Mind responds to landmark study which finds women experiencing domestic abuse are three times more likely to develop a mental health problem
A study out today by the Royal College of Psychiatrists and the University of Birmingham has found that women experiencing domestic abuse are three times more likely to develop a mental health problem. The study shows that the likelihood is much higher than previously understood and is the first of its kind, looking at women’s experiences over time from the point at which they have an experience of abuse.
Responding to the study, Mind’s Head of Policy and Campaigns, Vicki Nash, said:
“We hear every day from women with mental health problems who have struggled to get the support that they need. Around one in five (19 per cent) women experience a common mental health problem, such as anxiety or depression, and this study show adverse experiences such as domestic abuse can increase the likelihood of this, as well as the risk of developing a serious mental health problem such as schizophrenia or bipolar disorder.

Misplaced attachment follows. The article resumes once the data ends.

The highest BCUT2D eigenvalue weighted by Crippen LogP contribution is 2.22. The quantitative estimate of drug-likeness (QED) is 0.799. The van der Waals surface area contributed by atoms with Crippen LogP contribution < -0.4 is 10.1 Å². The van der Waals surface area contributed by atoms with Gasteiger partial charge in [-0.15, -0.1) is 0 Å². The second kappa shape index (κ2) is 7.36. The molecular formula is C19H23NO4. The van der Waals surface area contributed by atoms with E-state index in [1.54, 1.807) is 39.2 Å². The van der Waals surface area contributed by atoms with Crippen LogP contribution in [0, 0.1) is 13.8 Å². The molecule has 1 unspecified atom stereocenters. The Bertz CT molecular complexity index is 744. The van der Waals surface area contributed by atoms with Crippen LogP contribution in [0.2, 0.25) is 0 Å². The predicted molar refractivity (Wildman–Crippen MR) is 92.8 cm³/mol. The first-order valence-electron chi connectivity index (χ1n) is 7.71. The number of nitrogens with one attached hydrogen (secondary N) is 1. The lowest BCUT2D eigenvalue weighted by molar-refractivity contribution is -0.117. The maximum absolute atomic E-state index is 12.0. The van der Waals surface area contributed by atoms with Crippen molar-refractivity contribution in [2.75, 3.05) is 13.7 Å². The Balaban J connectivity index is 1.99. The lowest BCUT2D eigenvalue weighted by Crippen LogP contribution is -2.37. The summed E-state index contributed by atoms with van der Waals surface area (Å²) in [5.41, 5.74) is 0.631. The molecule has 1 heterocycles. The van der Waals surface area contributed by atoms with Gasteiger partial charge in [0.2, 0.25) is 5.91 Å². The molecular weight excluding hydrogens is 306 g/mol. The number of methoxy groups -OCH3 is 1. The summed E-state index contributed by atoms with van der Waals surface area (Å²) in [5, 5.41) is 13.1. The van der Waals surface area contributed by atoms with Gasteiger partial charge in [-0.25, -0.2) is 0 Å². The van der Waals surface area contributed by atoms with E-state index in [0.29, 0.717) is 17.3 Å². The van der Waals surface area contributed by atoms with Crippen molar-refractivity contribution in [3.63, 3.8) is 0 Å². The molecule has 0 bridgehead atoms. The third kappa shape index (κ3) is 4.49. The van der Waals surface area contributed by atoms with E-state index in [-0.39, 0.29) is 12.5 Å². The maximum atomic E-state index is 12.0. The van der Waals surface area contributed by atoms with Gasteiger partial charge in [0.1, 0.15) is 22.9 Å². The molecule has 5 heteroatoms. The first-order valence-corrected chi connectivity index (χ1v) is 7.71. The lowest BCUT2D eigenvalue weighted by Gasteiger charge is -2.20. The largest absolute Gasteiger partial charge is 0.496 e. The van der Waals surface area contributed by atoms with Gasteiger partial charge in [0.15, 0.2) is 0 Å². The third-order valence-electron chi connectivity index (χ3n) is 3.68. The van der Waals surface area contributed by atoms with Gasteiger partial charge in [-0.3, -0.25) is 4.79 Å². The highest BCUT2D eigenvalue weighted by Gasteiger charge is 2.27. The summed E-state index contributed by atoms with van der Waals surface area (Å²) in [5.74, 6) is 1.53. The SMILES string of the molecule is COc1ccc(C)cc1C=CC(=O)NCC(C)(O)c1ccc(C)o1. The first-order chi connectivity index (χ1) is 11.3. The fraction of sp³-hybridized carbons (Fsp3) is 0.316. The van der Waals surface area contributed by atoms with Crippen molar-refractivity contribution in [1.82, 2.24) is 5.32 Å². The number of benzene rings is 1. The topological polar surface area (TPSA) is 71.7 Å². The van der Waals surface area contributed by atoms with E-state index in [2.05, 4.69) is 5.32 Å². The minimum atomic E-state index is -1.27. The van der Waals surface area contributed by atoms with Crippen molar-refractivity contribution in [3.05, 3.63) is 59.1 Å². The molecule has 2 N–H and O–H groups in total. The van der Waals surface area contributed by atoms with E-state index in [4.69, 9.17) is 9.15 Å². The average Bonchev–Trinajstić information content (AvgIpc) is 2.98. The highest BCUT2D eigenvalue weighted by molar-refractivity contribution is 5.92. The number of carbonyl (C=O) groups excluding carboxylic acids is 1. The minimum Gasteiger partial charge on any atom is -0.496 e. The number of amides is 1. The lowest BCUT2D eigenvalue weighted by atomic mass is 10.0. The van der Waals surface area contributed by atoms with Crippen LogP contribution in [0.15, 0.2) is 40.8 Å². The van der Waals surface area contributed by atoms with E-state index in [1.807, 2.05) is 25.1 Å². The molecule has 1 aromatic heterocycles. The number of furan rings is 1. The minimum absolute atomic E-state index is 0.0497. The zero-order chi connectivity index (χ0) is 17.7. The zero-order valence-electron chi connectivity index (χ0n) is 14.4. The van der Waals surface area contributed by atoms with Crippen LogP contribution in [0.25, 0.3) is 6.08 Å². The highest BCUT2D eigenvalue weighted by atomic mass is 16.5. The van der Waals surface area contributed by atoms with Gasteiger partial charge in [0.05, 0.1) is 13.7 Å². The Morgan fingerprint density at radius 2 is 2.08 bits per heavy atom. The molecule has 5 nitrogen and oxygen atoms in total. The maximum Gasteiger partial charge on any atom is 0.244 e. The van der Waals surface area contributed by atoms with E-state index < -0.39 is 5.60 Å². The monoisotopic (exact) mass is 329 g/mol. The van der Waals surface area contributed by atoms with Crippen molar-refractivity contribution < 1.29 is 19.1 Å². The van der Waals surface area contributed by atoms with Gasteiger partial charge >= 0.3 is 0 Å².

“The journey to good mental health can be difficult, particularly for women who have faced traumatic life events, and it is made all the more difficult when people are unable to get the help they need, when they need it. Too many women are not having their needs met by mental health services, which are also not using a trauma-informed approach.
“Change will only be possible with government action and the appointment of a new Prime Minister offers an opportunity to deliver on the findings of the Women’s Mental Health taskforce and pass the Domestic Abuse Bill to help transform mental health services for women who have survived abuse. Whoever becomes Prime Minister must commit to improving women’s experiences of mental health services, as well as working on a joined up approach which tackles problems with social care, justice, housing, health and benefits. Only then will women with mental health problems get the support they deserve.”